>The article is titled, "Fujitsu launches lappie for oldies."
Jake has been on The Reg long enough to know that a Reg headlione does not always reflect the marketing message of the company in question.
The bulk of the article discussed the actual features of the laptop.
Tha said, I know a lot of crap is marketed at oldr people - just look at Telegraph 'Reader Offers'.
>Why the numerical keypad? I never use it and I don't think granny is heavy on data entry either. It's useless and just clutters the design.
If a bigger screen is easier to read, and there is room for it, a numerical keyboard is good. FFS, it is easier to type any number (telephone number, credit card number) on a numerical keypad than it is by whipping your hand from left to right above the Q to P keys. If you have limited dexterity and arm strength, this is even more important.
Have you even thought this through?
Jake's use of the term 'lusers' neatly sums up his attitude to people.
Does that mean manufacturers of hearing aids are ageist?
Does that mean BMW are ageist for implementing softer floors in their factories for the benefit of an ageing German workforce?
I don't get why you object to a product being designed to mitigate the effects that aging has on many people's bodies. Nobody is saying that all older people have arthritis or poor eye-sight, but some do.
FFS, this is Japan, where the birth rate is so low that much of their research into robots is aimed at caring for their older population.
The engineers aren't overly worried about the wheels getting a bit dog-eared because the torque is so high that even square wheels would allow the rover to travel about.
And yeah, and Holtsmark has noted, a combination of aluminium wheels, adhesive and a rubber-like material would introduce far more variables than just aluminium alone.
Your question has made me wonder "Why aluminium and titanium?". Though I can't find a quote from a JPL engineer on the internet, the answers given on the internet are plausible... for example, forming aluminium is a very mature technology, and denser (and thus thinner) titanium wheels would be more prone to point stress.
>As for "flash and expensive", I doubt you would even recognise an expensive watch, and that would put you firmly in the majority group!
It's pretty easy: If it is being worn by a Russian politician, it is likely to be a very expensive watch.
>It's getting rare to see a guy wearing a watch who's not some kind of suit trying to look important.
Your statement suggests you work in an office environment. Many people do not.
Offices tend to feature clocks on walls and in the corner of every computer screen. Many other work places do not.
>Who actually wears a watch these days?
Anyone who wants to know the time without fumbling in a pocket or bag. Watches are waterproof, easy to carry, and have a battery life measured in years - as opposed to the mere hours that phones last.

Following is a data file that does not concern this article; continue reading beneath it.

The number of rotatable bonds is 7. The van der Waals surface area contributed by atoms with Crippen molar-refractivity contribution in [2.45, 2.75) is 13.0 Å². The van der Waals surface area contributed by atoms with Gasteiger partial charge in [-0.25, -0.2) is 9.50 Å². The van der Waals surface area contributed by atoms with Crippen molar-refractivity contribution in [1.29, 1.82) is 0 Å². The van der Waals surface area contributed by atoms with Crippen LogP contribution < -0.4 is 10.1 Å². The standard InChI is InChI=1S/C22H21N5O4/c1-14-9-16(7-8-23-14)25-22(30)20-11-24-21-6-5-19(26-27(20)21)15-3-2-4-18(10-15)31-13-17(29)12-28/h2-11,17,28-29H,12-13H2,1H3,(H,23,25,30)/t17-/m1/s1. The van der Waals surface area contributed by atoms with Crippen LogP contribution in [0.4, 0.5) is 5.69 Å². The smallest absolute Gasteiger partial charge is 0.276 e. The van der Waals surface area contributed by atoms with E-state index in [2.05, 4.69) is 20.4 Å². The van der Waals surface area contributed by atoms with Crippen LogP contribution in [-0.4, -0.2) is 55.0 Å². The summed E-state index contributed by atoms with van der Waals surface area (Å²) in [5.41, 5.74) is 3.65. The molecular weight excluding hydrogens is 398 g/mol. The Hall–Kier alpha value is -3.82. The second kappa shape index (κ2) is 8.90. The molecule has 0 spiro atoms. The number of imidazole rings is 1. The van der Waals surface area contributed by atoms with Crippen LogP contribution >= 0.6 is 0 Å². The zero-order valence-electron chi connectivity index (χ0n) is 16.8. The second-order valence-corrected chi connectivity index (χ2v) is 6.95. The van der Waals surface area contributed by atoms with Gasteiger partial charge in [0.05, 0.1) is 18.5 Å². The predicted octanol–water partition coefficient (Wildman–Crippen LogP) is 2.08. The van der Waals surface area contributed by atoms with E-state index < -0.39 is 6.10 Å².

In many workplaces it is not a good idea to check the time on your phone - some middle manager might assume you're faffing around on FaceBook or whatever - so a watch avoids the misunderstanding.
Beyond the conventional use of telling the time, watches are in contact with the skin; fitness aids aren't uncommon today. With our ageing population in the developed world, there is scope for wrist-worn medical devices. If having a week's log of heart-rate data helps doctors prevent heart attacks, insurance companies might subsidise these devices.
Amazon.co.uk: Customer Reviews: Veet for Men Hair Removal Gel ...
Try the King of Shaves Azor razors... they typically work out at less than a quid a blade, but I find they work better for me than Gillette.
Would someone tell me how this happened? We were the fucking vanguard of shaving in this country. The Gillette Mach3 was the razor to own. Then the other guy came out with a three-blade razor. Were we scared? Hell, no. Because we hit back with a little thing called the Mach3Turbo. That's three blades and an aloe strip. For moisture. But you know what happened next? Shut up, I'm telling you what happened—the bastards went to four blades. Now we're standing around with our cocks in our hands, selling three blades and a strip. Moisture or no, suddenly we're the chumps. Well, fuck it. We're going to five blades.
>Nor are we sure just how Duracell will deliver on a claim that it is “ 250-1000 times faster than most cloud storage providers” as the site is silent on how Duracell pulls off that trick.
If I had to guess, the small-print might read: " * 250 times faster for backups after the initial upload" i.e it might be using some ZFS-style magic to only backup to the cloud the blocks that have changed.
But yeah, either that or homing bunnies with HDDs strapped to their backs.
I suspect you're correct Frank Bough, but I can't see for myself: clicking the link was the first time in months I've been reminded I uninstalled QT a year ago.
The trouble with Windows 7 is that when QT or Java or whatever wants updating, the Win7 taskbar comes out of hiding and obscures the lowermost status/toolbar of whatever application you are using- and won't disappear again until you've told the offending 'notification' to sod off. An annoyance.
A 'computer for the people' should be both affordable for the average Joe and usable by the average Joe. Most of us here, using a computer to post on The Reg, could afford a Mac if we wanted one, i.e if we saw that we could make enough use of its features for it to be fair value for us personally. Also, most of here would have no trouble chasing down driver updates or whatever else it takes to smooth off the rough edges of whatever machine we're using - i.e we don't necessarily represent the average Joe.
A good number of people in this world would struggle to afford a Raspberry Pi, let alone a a cheap n cheerful Windows / Linux netbook.